In essence, we need to talk about sex.  Oh, and relationships, desires, social expectations, etc.  We need, in short, to apply skepticism to how we think about such things, and I think if we do so then polyamory will be much more prevalent, because I think that polyamory (or at least accidental monogamy through polyamory) will be the result if we do apply skepticism to our sexual and romantic lives.

I have said that skepticism, properly applied, necessarily leads to atheism.  With polyamory, I am willing to say something similar.  Skepticism, properly applied, leads to a new paradigm of relationships, including sex-positivity and the non-default status of monoamory.  If we think critically, as a culture, about relationships, we should arrive at a place very much like the polyamorous world (only better, because their skeptics too).

 

Naked Skepticism

A good skeptic learns to strip away, as much as cognitively possible, the assumptions and biases which lead us towards irrational conclusions.  Nobody can do it completely, but it should be a goal for all of us to aspire to; deconstructing the worldviews we hold about all of the important aspects of our lives.  Skepticism implies that we require sufficient* evidence in order to believe something.  Something which is merely logically possible cannot be said, reasonably, to be true on those merits alone.   Rather, there should be some empirical evidence in order to lend weight to a proposition.  The proposition that a “god” exists, for example, does not survive this test and so any skeptic worth their salt should not accept the proposition that a god exists until good evidence presents itself (I know of none), and therefore a skeptic should be an atheist.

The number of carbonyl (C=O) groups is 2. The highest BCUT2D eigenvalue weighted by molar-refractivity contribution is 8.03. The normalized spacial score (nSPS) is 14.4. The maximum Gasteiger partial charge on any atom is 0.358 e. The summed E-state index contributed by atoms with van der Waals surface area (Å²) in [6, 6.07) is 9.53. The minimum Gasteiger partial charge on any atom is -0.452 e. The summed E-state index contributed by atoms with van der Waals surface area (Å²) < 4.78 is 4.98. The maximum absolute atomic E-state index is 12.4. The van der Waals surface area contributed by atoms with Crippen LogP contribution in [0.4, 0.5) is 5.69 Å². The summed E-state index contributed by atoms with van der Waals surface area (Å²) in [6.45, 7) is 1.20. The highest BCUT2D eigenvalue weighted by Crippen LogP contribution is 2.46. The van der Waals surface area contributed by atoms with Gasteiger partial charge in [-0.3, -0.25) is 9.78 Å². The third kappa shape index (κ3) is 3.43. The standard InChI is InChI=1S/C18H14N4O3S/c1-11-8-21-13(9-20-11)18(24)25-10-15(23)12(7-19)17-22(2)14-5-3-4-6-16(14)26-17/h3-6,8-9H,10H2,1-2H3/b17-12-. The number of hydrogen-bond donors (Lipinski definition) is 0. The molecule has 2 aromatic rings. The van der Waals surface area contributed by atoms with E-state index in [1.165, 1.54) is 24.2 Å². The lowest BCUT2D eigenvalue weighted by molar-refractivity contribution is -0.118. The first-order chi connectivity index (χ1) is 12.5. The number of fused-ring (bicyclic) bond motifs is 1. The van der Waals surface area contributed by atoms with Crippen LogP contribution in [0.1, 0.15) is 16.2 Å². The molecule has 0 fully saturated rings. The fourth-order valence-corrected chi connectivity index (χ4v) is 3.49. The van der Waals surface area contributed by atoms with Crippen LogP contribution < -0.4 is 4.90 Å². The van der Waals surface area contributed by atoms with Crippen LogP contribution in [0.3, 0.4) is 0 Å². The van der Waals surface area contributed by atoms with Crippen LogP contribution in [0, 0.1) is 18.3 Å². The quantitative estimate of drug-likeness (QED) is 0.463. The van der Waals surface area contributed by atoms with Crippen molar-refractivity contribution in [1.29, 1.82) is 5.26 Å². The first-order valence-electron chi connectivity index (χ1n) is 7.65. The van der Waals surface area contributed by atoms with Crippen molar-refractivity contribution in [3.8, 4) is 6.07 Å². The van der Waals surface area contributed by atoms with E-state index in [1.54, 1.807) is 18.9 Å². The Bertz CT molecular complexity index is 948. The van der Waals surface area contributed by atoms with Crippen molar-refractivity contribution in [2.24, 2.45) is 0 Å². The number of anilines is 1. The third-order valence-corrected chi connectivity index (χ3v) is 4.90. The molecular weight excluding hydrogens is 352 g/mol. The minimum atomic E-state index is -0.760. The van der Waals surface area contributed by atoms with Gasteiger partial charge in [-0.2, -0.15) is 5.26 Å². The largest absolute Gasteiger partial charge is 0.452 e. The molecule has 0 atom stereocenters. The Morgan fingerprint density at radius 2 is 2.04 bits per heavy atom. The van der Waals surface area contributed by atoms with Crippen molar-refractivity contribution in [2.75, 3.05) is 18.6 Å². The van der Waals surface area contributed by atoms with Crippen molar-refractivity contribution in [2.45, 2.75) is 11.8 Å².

But more than that, a skeptic should be willing to strip away their assumptions, the foundations to their worldview, as much as they can.  Why do we seek one romantic partner? Why is monogamy the goal? Why is sex often considered dirty, or at least somehow less than pure? Why don’t we start with the bare facts of our desires?